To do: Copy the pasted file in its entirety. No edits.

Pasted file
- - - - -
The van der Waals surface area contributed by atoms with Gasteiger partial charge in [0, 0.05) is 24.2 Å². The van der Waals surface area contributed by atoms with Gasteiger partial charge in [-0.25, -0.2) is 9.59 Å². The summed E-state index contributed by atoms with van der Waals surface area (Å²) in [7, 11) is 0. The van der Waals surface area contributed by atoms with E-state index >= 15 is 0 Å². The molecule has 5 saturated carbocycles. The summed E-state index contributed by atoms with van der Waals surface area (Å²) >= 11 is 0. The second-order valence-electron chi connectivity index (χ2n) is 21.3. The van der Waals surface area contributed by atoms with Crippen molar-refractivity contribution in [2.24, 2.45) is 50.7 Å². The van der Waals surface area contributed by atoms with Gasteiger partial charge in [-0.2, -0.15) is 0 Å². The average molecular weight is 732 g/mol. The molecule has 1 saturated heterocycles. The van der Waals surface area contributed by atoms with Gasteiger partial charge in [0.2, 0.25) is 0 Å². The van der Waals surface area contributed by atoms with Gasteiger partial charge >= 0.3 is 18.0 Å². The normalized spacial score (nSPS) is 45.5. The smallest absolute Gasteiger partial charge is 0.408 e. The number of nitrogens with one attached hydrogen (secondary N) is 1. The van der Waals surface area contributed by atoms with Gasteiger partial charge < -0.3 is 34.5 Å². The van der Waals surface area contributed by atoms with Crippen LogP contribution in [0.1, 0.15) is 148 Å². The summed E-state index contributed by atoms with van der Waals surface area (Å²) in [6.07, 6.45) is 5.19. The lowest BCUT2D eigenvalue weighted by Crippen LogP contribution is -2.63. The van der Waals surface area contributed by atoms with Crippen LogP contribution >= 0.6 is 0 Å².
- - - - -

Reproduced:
The van der Waals surface area contributed by atoms with Gasteiger partial charge in [0, 0.05) is 24.2 Å². The van der Waals surface area contributed by atoms with Gasteiger partial charge in [-0.25, -0.2) is 9.59 Å². The summed E-state index contributed by atoms with van der Waals surface area (Å²) in [7, 11) is 0. The van der Waals surface area contributed by atoms with E-state index >= 15 is 0 Å². The molecule has 5 saturated carbocycles. The summed E-state index contributed by atoms with van der Waals surface area (Å²) >= 11 is 0. The second-order valence-electron chi connectivity index (χ2n) is 21.3. The van der Waals surface area contributed by atoms with Crippen molar-refractivity contribution in [2.24, 2.45) is 50.7 Å². The van der Waals surface area contributed by atoms with Gasteiger partial charge in [-0.2, -0.15) is 0 Å². The average molecular weight is 732 g/mol. The molecule has 1 saturated heterocycles. The van der Waals surface area contributed by atoms with Gasteiger partial charge in [0.2, 0.25) is 0 Å². The van der Waals surface area contributed by atoms with Gasteiger partial charge >= 0.3 is 18.0 Å². The normalized spacial score (nSPS) is 45.5. The smallest absolute Gasteiger partial charge is 0.408 e. The number of nitrogens with one attached hydrogen (secondary N) is 1. The van der Waals surface area contributed by atoms with Gasteiger partial charge < -0.3 is 34.5 Å². The van der Waals surface area contributed by atoms with Crippen LogP contribution in [0.1, 0.15) is 148 Å². The summed E-state index contributed by atoms with van der Waals surface area (Å²) in [6.07, 6.45) is 5.19. The lowest BCUT2D eigenvalue weighted by Crippen LogP contribution is -2.63. The van der Waals surface area contributed by atoms with Crippen LogP contribution >= 0.6 is 0 Å².